As a childcare provider you play many roles: teacher, mediator, playmate, photographer. For young children you may have to start the play, showing how far our imagination can roll. Did you know we can have a toy store in our playroom, or can pick apples in the ball pit? Adults are easy playmates because we help extend the play further, share well, and follow all the child’s direction. When having a playdate, caregivers need to help children mediate conflicts, see how both their ideas can be combined into the play, and provide play ideas/activities. Role modeling social skills on playdates will allow children to feel confident trying it out on their own.
Parallel vs. Cooperative Play
Parallel play is common for ages 18-30 months old. It is when two children are playing the same thing, but side by side. They notice what each other are doing, but don’t engage with one another. Whereas cooperative play is developmentally appropriate for ages 3 and up. This is when a child shows interest in others’ activities and engages with his peers in play. When a child has just turned three, he may start by observing and only occasionally joining in the play. it is your job as a caregiver to help the children learn how to move toward cooperative play.
As children grow, they will be expected to work together. This is an important social skill we all use through adulthood. It is hoped that children see teamwork helps you get ahead faster and that two heads are better than one. So when they are young, caregivers should encourage teamwork. “How,” you ask? Pretend play is an easy way for children to collaborate their ideas. They cannot play family without a peer. You can also plan a scavenger hunt with one list to work on together. Children will show excitement as they each check off items on the list. Another idea is a group game, such as parachute, team obstacle course, or a cooperative board game.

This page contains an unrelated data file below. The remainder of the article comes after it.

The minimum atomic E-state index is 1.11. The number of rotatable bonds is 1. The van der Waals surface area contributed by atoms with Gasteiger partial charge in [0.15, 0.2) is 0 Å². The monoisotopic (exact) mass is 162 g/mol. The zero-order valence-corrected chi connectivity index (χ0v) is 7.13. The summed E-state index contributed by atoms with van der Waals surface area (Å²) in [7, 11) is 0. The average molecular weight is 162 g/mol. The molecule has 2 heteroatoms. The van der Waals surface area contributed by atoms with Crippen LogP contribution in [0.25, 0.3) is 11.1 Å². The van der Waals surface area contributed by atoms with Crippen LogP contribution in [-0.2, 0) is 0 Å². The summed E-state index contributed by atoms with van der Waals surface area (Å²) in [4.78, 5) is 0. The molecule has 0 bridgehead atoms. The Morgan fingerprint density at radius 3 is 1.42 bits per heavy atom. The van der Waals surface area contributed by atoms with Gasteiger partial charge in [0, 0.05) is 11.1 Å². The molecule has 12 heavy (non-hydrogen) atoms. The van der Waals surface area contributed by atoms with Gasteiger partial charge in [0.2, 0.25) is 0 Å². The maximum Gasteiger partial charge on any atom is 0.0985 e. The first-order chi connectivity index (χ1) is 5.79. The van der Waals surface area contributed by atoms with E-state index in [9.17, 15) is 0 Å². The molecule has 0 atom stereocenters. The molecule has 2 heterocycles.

What is Socially Acceptable?
A child won’t tell you, but they actually like rules. Rules are boundaries that make a child feel secure. In larger group settings, like a daycare or school, there are rules. Practice simple rules so when not at home a child is able to follow social norms, such as cleaning up after yourself and taking turns. Saying please and thank you is an example of unspoken rules. These are social skills that are learned over time through role modeling. They can be practiced with the nanny, siblings, and peers at a playdate.
Nannies Offering Social Skill Development
Hiring a nanny can be very beneficial for not only your child, but your whole family. Be sure during the interview process to discuss the importance of providing opportunities to practice social skills. Having a nanny is convenient and comforting for your child. There will be lots of one-on-one time as well as socialization, giving them an incredible childhood. Reach out to Boston Baby Nurse & Nanny if you are interested in finding a professional nanny to support your child’s growth and development. Check out our online class, Encouraging Curiosity & Learning Through Play to learn more about combining play and education, including activities to try out.